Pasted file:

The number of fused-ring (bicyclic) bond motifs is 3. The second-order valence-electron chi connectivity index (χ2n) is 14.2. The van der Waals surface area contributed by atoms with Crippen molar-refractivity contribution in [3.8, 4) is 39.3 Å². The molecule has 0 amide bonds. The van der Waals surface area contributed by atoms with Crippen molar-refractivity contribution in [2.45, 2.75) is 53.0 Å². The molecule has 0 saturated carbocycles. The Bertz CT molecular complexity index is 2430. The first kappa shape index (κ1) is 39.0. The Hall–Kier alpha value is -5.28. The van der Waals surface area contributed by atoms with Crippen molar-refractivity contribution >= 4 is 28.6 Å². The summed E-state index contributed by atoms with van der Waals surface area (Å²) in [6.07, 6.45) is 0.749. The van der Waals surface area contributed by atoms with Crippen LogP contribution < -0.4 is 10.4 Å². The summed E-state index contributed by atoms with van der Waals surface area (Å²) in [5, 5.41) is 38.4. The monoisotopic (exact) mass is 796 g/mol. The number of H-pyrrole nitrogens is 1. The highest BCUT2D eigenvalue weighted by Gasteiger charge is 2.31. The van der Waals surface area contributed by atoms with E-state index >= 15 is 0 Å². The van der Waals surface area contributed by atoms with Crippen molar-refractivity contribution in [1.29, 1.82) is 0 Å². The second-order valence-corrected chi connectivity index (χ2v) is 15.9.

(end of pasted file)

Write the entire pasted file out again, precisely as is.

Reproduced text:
The number of fused-ring (bicyclic) bond motifs is 3. The second-order valence-electron chi connectivity index (χ2n) is 14.2. The van der Waals surface area contributed by atoms with Crippen molar-refractivity contribution in [3.8, 4) is 39.3 Å². The molecule has 0 amide bonds. The van der Waals surface area contributed by atoms with Crippen molar-refractivity contribution in [2.45, 2.75) is 53.0 Å². The molecule has 0 saturated carbocycles. The Bertz CT molecular complexity index is 2430. The first kappa shape index (κ1) is 39.0. The Hall–Kier alpha value is -5.28. The van der Waals surface area contributed by atoms with Crippen molar-refractivity contribution >= 4 is 28.6 Å². The summed E-state index contributed by atoms with van der Waals surface area (Å²) in [6.07, 6.45) is 0.749. The van der Waals surface area contributed by atoms with Crippen LogP contribution < -0.4 is 10.4 Å². The summed E-state index contributed by atoms with van der Waals surface area (Å²) in [5, 5.41) is 38.4. The monoisotopic (exact) mass is 796 g/mol. The number of H-pyrrole nitrogens is 1. The highest BCUT2D eigenvalue weighted by Gasteiger charge is 2.31. The van der Waals surface area contributed by atoms with E-state index >= 15 is 0 Å². The van der Waals surface area contributed by atoms with Crippen molar-refractivity contribution in [1.29, 1.82) is 0 Å². The second-order valence-corrected chi connectivity index (χ2v) is 15.9.